Electing a symbol may make many women feel better, just as electing George W. Bush made many people of good faith believe that they were really electing a man of God, but what they got was a man of war. There are a large number of women in politics who are not just symbols, but actually have a record of feminism, progressivism, results, and, most importantly, a respect for the will of the people and a desire to beat the Republicans, not just promote their own political interests. Hillary Clinton, we repeat, is not one of them.

BuzzFlash came of age during the emotionally exhausting and demoralizing robbery of democracy in 2000.

Hillary Clinton is planning to perform a similar heist of the nomination of the Democratic Party or destroy the chances for Barack Obama to win in the fall in the process.

It will be like 2000 all over again -- and democracy will suffer once again, but this time at the hands of a putative Democrat who is playing us like a fiddle.


Charlotte A. Weybright said...


"Electing a symbol may make many women feel better..."

I know we are on opposite sides of the fence in this one, but, come on, Obama is just as much as symbol as Hillary.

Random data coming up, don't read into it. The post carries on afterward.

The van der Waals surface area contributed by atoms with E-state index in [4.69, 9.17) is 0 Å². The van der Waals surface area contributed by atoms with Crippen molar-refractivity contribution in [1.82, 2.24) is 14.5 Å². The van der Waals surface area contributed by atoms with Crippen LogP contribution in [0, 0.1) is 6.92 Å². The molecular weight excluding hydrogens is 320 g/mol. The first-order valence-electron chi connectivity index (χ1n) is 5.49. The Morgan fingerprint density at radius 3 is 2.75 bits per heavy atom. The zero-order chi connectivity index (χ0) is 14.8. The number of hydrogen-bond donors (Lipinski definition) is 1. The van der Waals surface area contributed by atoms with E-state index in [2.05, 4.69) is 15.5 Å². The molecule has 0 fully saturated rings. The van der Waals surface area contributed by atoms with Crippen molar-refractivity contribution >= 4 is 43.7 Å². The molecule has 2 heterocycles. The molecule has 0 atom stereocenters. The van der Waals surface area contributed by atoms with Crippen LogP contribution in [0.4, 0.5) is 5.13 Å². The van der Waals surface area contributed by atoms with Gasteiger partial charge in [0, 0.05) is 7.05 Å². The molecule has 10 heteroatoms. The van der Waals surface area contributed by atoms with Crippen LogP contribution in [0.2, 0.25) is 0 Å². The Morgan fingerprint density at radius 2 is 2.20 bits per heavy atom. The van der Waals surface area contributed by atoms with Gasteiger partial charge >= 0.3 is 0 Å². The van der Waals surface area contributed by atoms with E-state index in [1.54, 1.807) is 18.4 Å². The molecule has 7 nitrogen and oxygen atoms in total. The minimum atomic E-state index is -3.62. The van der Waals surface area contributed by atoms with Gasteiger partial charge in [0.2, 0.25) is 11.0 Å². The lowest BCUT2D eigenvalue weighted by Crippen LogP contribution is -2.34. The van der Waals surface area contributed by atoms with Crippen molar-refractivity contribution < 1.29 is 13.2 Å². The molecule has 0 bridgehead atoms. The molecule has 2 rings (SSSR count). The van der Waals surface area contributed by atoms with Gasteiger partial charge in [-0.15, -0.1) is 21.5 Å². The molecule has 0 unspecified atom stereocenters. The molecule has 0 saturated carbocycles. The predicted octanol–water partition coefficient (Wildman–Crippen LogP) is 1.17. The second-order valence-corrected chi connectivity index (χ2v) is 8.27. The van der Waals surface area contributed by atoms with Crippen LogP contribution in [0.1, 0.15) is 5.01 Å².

To call Hillary a symbol for "women" who wished they could do this and not attach the same philosophy to Obama is totally misleading.

The double-standard in this election is that it seems most of the public is accepting the fact that African-Americans are voting for Obama, and it is seen as logical and rational.

Yet women voting for Hillary draws criticism in the form of "that's the only reason you're voting for her." Just more examples of the difference in commentary and treatment of Hillary and women as compared to Obama and African-Americans.

I have had a number of Obama supporters tell me that if Hillary wins, they will vote for McCain. Yet, if Obama wins, I bet the same people will expect her supporters to rally round the candidate.

John Good said...

Charlotte - You're picking out the wrong piece of Karlin's article here. I couldn't care less about her gender, nor should anyone, although some obviously will. The POINT here is the Rovian tactics that she's employing. I expect such efforts from republicans, but not from OUR party. Much like here husband, Clinton is not a true progressive Democrat. She's squarely in the republican-lite category, although she seems to be drifting farther to the right with her dirty politicking.

Robert Rouse said...

Charlotte, I have noticed that many of Hillary's supporters appear to be very angry and I have yet to figure out why. It's almost as if they feel they have a right to dish it out, but they also don't want to take it. As for Obama supporters, the only ones I have spoken to have said they will bite the bullet and pull the lever for Hillary if she is elected - they are pro-party. It is many of the Pro-Hillary blogs where I am reading, not that they will vote for McCain, but that they will not vote at all.